Section 504

Section 504

Section 504 of the Rehabilitation Act of 1973 (as amended) protects the rights of people with disabilities in programs and activities that receive federal funding.

This protection is viewed as leveling the playing field to provide equal opportunity. Section 504 for students with disabilities (including those with vision impairment and blindness) when compared to students who do not have disabilities. It does this through a more complex interlocking relationship of the Individuals with Disabilities Education Act (IDEA) combined with the concept of a free appropriate public education (FAPE) that is contained in Section 504 of the Rehabilitation Act of 1973.

For those who are blind or visually impaired, additional funding for educational materials to help school districts provide a free and appropriate public education is available under the federal quota system, administered by the American Printing House through its ex-officio trustees.

Free Appropriate Public Education (FAPE) under Section 504

Section 504 provides a framework for students to succeed by providing what is called a “Free Appropriate Public Education” (also referred to as FAPE) that requires school systems to provide educational programs, needed materials and educational resources, for disabled students to help them achieve an education comparable to their peers, regardless of the severity of their disability.

Section 504 regulation defines a person with a disability as “any person who:

  • has a physical or mental impairment which substantially limits one or more major life activities,
  • has a record of such an impairment, or
  • is regarded as having such an impairment

For blind and visually impaired students, it is important to note that the disability itself (meeting the definitions of visual impairment or blindness) qualifies the student for this funding.  It does not rely on intellectual capacity.  A disabled student may be “average” or even “above average” in intellect but still needs special accommodations (such as equipment, learning and testing procedures), or more intensive educational activities to achieve educational success.

In general, all school-age children who are individuals with disabilities as defined by Section 504 and IDEA are entitled to FAPE.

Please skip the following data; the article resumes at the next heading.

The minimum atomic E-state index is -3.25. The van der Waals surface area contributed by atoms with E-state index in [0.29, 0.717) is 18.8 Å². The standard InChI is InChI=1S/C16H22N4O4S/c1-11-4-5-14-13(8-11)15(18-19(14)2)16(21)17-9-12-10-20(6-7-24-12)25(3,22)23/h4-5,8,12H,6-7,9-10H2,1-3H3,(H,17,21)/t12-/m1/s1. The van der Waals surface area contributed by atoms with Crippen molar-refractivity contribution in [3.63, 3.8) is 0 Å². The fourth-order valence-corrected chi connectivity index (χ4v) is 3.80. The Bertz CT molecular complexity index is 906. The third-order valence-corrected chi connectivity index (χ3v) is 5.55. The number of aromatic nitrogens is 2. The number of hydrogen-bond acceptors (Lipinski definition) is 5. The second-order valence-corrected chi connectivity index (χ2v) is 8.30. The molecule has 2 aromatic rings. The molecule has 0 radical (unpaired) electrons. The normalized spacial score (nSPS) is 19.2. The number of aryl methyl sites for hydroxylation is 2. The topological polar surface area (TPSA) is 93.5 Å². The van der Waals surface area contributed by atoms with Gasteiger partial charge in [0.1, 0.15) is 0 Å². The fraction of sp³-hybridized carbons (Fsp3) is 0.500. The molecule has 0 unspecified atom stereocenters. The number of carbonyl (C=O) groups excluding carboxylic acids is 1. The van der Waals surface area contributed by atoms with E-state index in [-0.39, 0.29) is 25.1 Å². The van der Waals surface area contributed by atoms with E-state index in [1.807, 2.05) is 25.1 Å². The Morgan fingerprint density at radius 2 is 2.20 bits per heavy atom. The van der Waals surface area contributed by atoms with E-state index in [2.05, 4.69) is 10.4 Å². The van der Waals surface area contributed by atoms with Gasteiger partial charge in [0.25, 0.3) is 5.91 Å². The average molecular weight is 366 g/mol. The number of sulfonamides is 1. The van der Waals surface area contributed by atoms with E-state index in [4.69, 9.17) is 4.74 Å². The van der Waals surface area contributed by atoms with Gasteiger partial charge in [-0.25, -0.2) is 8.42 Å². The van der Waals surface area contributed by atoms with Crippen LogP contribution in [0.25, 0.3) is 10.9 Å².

In addition, students with disabilities may not be excluded from participating in nonacademic services and extracurricular activities on the basis of disability. Persons with disabilities must be provided an opportunity to participate in nonacademic services that is equal to that provided to persons without disabilities. These services may include physical education and recreational athletics, transportation, health services, recreational activities, special interest groups or clubs sponsored by the school, and referrals to agencies that provide assistance to persons with disabilities and employment of students.

Section 504 requires the use of evaluation and placement procedures to ensure that children are not misclassified, unnecessarily labeled as having a disability, or incorrectly placed, based on inappropriate selection, administration, or interpretation of evaluation materials. The establishment of due process procedures that enable parents and guardians to:

  • receive required notices;
  • review their child’s records; and
  • challenge identification, evaluation and placement decisions.

To be appropriate, education programs for students with disabilities must be designed to meet their individual needs to the same extent that the needs of nondisabled students are met. An appropriate education may include regular or special education and related aids and services to accommodate the unique needs of individuals with disabilities. The quality of education services provided to students with disabilities must equal the quality of services provided to nondisabled students.

One way to ensure that programs meet individual needs is through the development of an individualized education program (IEP) for each student with a disability. IEPs are required for students participating in the special education programs of recipients of funding under the IDEA.